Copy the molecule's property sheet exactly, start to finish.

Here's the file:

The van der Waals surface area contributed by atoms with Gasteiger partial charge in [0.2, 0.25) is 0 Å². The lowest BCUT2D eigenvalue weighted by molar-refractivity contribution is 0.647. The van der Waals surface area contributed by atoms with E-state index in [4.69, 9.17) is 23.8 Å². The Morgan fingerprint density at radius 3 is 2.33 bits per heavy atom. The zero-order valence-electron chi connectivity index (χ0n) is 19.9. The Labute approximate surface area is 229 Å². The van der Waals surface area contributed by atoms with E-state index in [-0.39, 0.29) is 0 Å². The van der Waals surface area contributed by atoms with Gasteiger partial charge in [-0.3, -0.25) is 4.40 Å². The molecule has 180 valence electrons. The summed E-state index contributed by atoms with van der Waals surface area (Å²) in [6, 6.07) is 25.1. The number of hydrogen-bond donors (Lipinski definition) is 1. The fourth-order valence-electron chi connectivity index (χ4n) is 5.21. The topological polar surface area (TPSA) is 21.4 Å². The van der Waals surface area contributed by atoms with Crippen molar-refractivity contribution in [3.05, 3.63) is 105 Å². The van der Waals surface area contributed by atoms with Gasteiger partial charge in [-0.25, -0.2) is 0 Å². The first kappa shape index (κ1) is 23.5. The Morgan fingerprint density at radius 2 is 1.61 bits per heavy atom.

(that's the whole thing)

The van der Waals surface area contributed by atoms with Gasteiger partial charge in [0.2, 0.25) is 0 Å². The lowest BCUT2D eigenvalue weighted by molar-refractivity contribution is 0.647. The van der Waals surface area contributed by atoms with E-state index in [4.69, 9.17) is 23.8 Å². The Morgan fingerprint density at radius 3 is 2.33 bits per heavy atom. The zero-order valence-electron chi connectivity index (χ0n) is 19.9. The Labute approximate surface area is 229 Å². The van der Waals surface area contributed by atoms with E-state index in [-0.39, 0.29) is 0 Å². The van der Waals surface area contributed by atoms with Gasteiger partial charge in [-0.3, -0.25) is 4.40 Å². The molecule has 180 valence electrons. The summed E-state index contributed by atoms with van der Waals surface area (Å²) in [6, 6.07) is 25.1. The number of hydrogen-bond donors (Lipinski definition) is 1. The fourth-order valence-electron chi connectivity index (χ4n) is 5.21. The topological polar surface area (TPSA) is 21.4 Å². The van der Waals surface area contributed by atoms with Crippen molar-refractivity contribution in [3.05, 3.63) is 105 Å². The van der Waals surface area contributed by atoms with Gasteiger partial charge in [-0.25, -0.2) is 0 Å². The first kappa shape index (κ1) is 23.5. The Morgan fingerprint density at radius 2 is 1.61 bits per heavy atom.